Bonus question: Include the name or address your least favorite building or house in District 1. Only because it's a perfect example of the "politics of zoning" the condo development (located on the SW corner of 33rd and Lowell) with its oddly shaped roof always make me cringe. Councilman Gallagher asked for a last minute change in our rezoning application in order for him to vote to support it which would leave out the property on the NE corner of the application's map so that it could still be built to the higher zoning capacity of the R4. However, the bulk plane encroachment of the abutting R2 made for a very weird asymmetrical roof line when the project was finally undertaken. I think the whole block, and even the residents of the building, would have been better off with an R2 zoned building with a symmetrical roof.

Name two potential areas of the city budget that you believe could be trimmed and name two potential new revenue streams for the city. How about cutting City Council's salaries and some of the higher paid manager's salaries just a bit? Heck, let's all make some sacrifices for the budget, and not just let those at the bottom of the pecking order feel most of the pain. Of course, those gestures would hardly make a real dent, but maybe it would inspire some better cost saving measures during the budgeting process. The real key to this current financial shortfall situation is revenue generation.

Bonus question: In which District 1 bar/coffee shop/restaurant/dispensary are you most likely to be spotted, and what would you be consuming? I'd probably have to say: Common Grounds. Iced Black tea when it's hot outside, and hot black tea when it's cold. Give me all the caffeine you can, but hold the sweetener, please!

Many changes are possibly afoot for city parks -- and in the meantime, rec fees are skyrocketing . What are your opinions on new proposals on the table such as expanding off-leash areas, as well as new revenue initiatives such as allowing parks to host admission-based events? The people of Denver have long treated their parks as sacred places. Passions always seem to erupt when park land and park access is threatened, and to be honest, I'm a bit of a "park hugger" myself. The City's Charter clearly states that park land is only to be used for park purposes and that any other use must be authorized by a vote of the people. I'm certainly not adverse to there being some form of limited admission based/revenue generation events within our parks' boundaries, but, without a vote of the people authorizing the Parks Dept to allow such uses, I'm going to always vote against this protocol.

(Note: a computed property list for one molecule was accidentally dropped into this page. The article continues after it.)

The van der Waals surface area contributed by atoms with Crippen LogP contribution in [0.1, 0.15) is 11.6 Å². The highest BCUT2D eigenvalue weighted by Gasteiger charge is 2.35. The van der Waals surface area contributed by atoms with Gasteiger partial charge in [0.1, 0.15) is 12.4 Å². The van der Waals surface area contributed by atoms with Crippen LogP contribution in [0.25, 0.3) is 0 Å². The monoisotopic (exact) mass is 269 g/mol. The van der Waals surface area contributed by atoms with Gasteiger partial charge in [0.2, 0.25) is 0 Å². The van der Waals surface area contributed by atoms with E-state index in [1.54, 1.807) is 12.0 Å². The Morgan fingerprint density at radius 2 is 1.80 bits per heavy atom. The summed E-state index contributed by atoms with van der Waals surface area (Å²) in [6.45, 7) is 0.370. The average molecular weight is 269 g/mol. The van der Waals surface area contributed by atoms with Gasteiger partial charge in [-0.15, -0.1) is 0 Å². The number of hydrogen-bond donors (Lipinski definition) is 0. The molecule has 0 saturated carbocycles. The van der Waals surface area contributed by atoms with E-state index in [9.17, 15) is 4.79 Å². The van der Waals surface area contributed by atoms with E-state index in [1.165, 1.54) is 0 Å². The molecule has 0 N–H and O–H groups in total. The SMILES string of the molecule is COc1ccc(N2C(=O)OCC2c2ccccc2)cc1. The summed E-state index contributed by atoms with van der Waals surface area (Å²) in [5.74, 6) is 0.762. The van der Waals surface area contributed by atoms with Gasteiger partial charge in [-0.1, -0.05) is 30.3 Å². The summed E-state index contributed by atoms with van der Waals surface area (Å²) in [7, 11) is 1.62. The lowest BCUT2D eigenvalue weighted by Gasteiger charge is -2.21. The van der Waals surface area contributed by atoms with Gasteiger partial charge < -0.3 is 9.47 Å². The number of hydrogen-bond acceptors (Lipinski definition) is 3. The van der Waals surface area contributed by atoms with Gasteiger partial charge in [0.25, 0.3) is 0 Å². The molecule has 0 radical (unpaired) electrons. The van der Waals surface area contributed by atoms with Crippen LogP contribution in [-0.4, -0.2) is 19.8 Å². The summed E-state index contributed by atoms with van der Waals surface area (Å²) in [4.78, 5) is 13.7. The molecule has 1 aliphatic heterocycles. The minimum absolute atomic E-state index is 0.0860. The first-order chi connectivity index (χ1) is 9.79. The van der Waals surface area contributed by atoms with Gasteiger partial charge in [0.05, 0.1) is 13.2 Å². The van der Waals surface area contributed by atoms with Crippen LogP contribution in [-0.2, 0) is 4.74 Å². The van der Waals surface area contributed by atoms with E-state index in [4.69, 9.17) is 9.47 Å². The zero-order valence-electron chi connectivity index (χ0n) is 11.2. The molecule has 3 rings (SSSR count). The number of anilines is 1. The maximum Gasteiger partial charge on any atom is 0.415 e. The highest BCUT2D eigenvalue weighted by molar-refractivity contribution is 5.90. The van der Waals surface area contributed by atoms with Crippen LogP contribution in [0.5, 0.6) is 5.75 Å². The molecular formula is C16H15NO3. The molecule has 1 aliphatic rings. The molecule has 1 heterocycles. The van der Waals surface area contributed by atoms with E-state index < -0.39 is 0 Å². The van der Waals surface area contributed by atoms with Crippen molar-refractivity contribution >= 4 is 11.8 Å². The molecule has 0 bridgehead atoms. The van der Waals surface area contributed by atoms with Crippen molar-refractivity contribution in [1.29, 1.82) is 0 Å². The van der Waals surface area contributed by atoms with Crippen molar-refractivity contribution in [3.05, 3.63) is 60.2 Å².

Bonus question: If the city were to hold a karaoke concert in Berkeley Park, what song would you sing and who would you have on back-up vocals? After this hard fought and nasty election process I'd have to say that it's a toss-up between "Signs" (by the Five Man Electrical Band) and "Dirty Laundry" (by Don Henley). As for back-up vocals I'd have to go with either Mary Huckins (Dakota Blonde) or Lannie Garrett (Lannie's Clocktower Cabaret). Although, " Everybody wants to rule the world" (by Tears for Fears), with all the candidates singing backup... sorta like the "We Are The World" sing a long, might be interesting...

What should be done to diversify transportation options in District 1, while at the same time encouraging pedestrian traffic and drawing visitors to the area's business districts We can do a whole lot better at improving the transportation diversification of District 1, but we can't just throw a bunch of ideas out there and then see which one of them works and which don't. We must have a plan and a strategy, both for the financing and the implementation. We desperately need a transportation study done for North West Denver, and I intend to search out the grant funding to pay for one just as soon as possible. Of course, we need better accommodations for bicyclists and pedestrians, and a circulator bus could be a wonderful benefit to the embedded commercial districts, and, of course, the future option of re-incorporating some streetcar routes into the mix isn't a bad idea either, but we must be targeted and tactical in our approach or we'll end up with absolutely nothing.

Bonus question: If there were a three-way gang war between the Highland Mommies, northwest Denver dog walkers and local urban homesteaders, who would win? I gotta say the Mommies are super tough, smart, and well organized. The dog walkers do have a pretty fierce following in spite of their cute, cuddly, and approachable four legged buddies, but I guess I'd have to choose the Homesteaders in a true knock down, guns & knives, "gang" fight. They have proven themselves to occasionally be downright ruthless, and we've already seen them get the upper hand on a gang member or two in the past. However, if you'll spot me a decent points spread I could really go either way.

Editor's note: To read candidate Chris Jeffrey's responses, click here.

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Joel Warner is a former staff writer for Westword and International Business Times. He's also written for WIRED, Men's Journal, Men's Health, Bloomberg Businessweek, Popular Science, Slate, Grantland and many other publications. He's co-author of the 2014 book The Humor Code: A Global Search for What Makes Things Funny, published by Simon & Schuster.
Contact: Joel Warner